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United States v. Simms

United States Court of Appeals, Eighth Circuit

June 10, 2014

United States of America, Plaintiff - Appellee
v.
Mandingo Simms, Defendant - Appellant

Submitted February 10, 2014

Appeal from United States District Court for the Western District of Arkansas - Ft. Smith.

For United States of America, Plaintiff - Appellee: Allison Waldrip Bragg, U.S. Attorney's Office, Western District of Arkansas, Fort Smith, AR.

For Mandingo Simms, Defendant - Appellant: Bruce Eddy, Federal Public Defender, Fayetteville, AR; Mandingo Simms, Federal Correctional Institution, Pollock, LA.

Before LOKEN, BOWMAN, and BYE, Circuit Judges.

OPINION

Page 729

LOKEN, Circuit Judge.

Mandingo Simms appeals the district court's[1] revocation of supervised release.

Page 730

He argues that the court violated his due process right to confront witnesses when it admitted hearsay evidence at the revocation hearing without engaging in the analysis required by United States v. Bell, 785 F.2d 640, 642-43 (8th Cir. 1986), and later decisions. See also Fed. R. Crim. P. 32.1(b)(2)(C). We review this constitutional claim de novo . See United States v. Farmer, 567 F.3d 343, 347 (8th Cir. 2009). Concluding the Bell issue was not properly preserved in the district court, we affirm.

I.

Simms began a five-year term of supervised release in September 2009 after serving a prison sentence for conspiring to distribute cocaine base. In October 2010, he was convicted of misdemeanor third degree domestic battery in an Arkansas state court. Jurisdiction over his supervised release was then transferred to the Western District of Arkansas. On August 22, 2012, Simms's estranged wife, Nikki Simms, complained to Van Buren, Arkansas police that Simms had battered, sexually assaulted, and threatened to kill her for many hours the prior night. Nikki Simms was referred to the Women's Crisis Intervention Center in Fort Smith, where her physical injuries were identified. The next day, she applied for an ex parte Order of Protection against Simms, which the Crawford County Circuit Court issued after a September 19 hearing. Criminal charges were filed in state court on September 10.

Based on this incident, U.S. Probation Officer Brent Young petitioned the district court for revocation of Simms's supervised release, charging him with violating the condition that he not commit another crime. The Petition alleged that Van Buren police had charged Simms " with aggravated assault of a family or household member, terroristic threatening, domestic battery 3rd degree, and criminal mischief 1st degree." The Petition gave a detailed summary of the incident as reported by Nikki in the police " incident report." The Petition also " noted" the 2010 state court conviction, for which no action had been requested " due to the circumstances of the charge."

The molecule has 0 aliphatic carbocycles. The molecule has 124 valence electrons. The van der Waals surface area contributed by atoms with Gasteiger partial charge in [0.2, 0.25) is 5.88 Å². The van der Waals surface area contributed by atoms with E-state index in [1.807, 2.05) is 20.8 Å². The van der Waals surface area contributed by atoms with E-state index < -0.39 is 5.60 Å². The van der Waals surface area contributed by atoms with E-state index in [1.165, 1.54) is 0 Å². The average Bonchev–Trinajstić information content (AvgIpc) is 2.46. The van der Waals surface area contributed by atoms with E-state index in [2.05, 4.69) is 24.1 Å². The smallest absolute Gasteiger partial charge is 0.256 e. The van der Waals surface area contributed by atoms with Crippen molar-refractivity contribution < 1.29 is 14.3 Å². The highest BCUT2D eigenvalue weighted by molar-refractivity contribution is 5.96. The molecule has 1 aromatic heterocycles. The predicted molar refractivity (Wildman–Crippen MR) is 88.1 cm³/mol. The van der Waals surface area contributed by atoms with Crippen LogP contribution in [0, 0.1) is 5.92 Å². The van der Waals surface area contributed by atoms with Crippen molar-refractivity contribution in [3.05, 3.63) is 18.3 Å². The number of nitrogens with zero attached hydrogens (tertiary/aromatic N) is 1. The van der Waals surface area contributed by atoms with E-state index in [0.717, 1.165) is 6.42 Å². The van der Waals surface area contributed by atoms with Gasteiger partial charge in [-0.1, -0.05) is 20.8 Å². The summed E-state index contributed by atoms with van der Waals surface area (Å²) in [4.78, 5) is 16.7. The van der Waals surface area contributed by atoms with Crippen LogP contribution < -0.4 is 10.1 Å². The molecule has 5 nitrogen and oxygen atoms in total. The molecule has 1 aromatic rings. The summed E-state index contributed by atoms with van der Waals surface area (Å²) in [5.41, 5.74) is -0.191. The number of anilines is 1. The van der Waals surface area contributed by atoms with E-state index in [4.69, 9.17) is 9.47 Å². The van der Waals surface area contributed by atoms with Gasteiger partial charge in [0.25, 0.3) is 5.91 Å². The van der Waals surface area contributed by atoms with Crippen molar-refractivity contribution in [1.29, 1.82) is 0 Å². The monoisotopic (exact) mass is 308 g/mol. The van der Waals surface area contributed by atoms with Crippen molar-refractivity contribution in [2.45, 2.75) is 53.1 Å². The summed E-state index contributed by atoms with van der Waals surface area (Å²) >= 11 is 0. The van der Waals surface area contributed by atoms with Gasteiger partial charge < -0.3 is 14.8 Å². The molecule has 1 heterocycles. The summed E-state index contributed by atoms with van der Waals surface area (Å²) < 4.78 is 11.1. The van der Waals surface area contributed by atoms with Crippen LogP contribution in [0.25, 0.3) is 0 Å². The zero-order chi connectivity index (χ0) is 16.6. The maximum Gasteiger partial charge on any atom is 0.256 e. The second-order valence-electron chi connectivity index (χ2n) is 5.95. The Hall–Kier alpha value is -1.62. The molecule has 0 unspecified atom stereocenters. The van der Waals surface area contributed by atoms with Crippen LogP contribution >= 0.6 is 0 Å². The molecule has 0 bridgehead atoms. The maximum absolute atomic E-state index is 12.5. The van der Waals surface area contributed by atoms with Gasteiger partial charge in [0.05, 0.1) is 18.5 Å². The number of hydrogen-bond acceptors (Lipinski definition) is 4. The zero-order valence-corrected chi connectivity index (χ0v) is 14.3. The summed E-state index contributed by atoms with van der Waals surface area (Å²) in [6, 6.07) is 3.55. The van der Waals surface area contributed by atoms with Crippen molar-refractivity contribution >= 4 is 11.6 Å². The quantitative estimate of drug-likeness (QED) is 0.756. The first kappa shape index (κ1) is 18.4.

The court held a revocation hearing on July 11, 2013. The government's evidence consisted of testimony by Probation Officer Young and Van Buren Detective Randall Allen; the Transcript of Judgment for Simms's 2010 conviction; police incident reports relating to the 2010 and 2012 incidents; photos of Ms. Simms's injuries; photos of the broken bed frame where Nikki alleged Simms forcefully threw her during the sexual assault; photos of text messages Simms sent to Nikki on August 23, 2012, admitting that he made " a big mistake" and asking her to forgive him; and Arkansas State Crime Lab reports that Simms's DNA was present in material collected during a sexual assault exam of Nikki Simms shortly after the incident. During cross examination of Detective Allen, defense counsel introduced the ex parte Order of Protection and an August 22 Crisis Intervention Center report that included a lengthy hand-written narrative of the incident by Nikki Simms.

Despite the obvious issues raised by this array of evidence, only one hearsay or confrontation objection was made at the hearing. After the government introduced the 2010 Judgment ...


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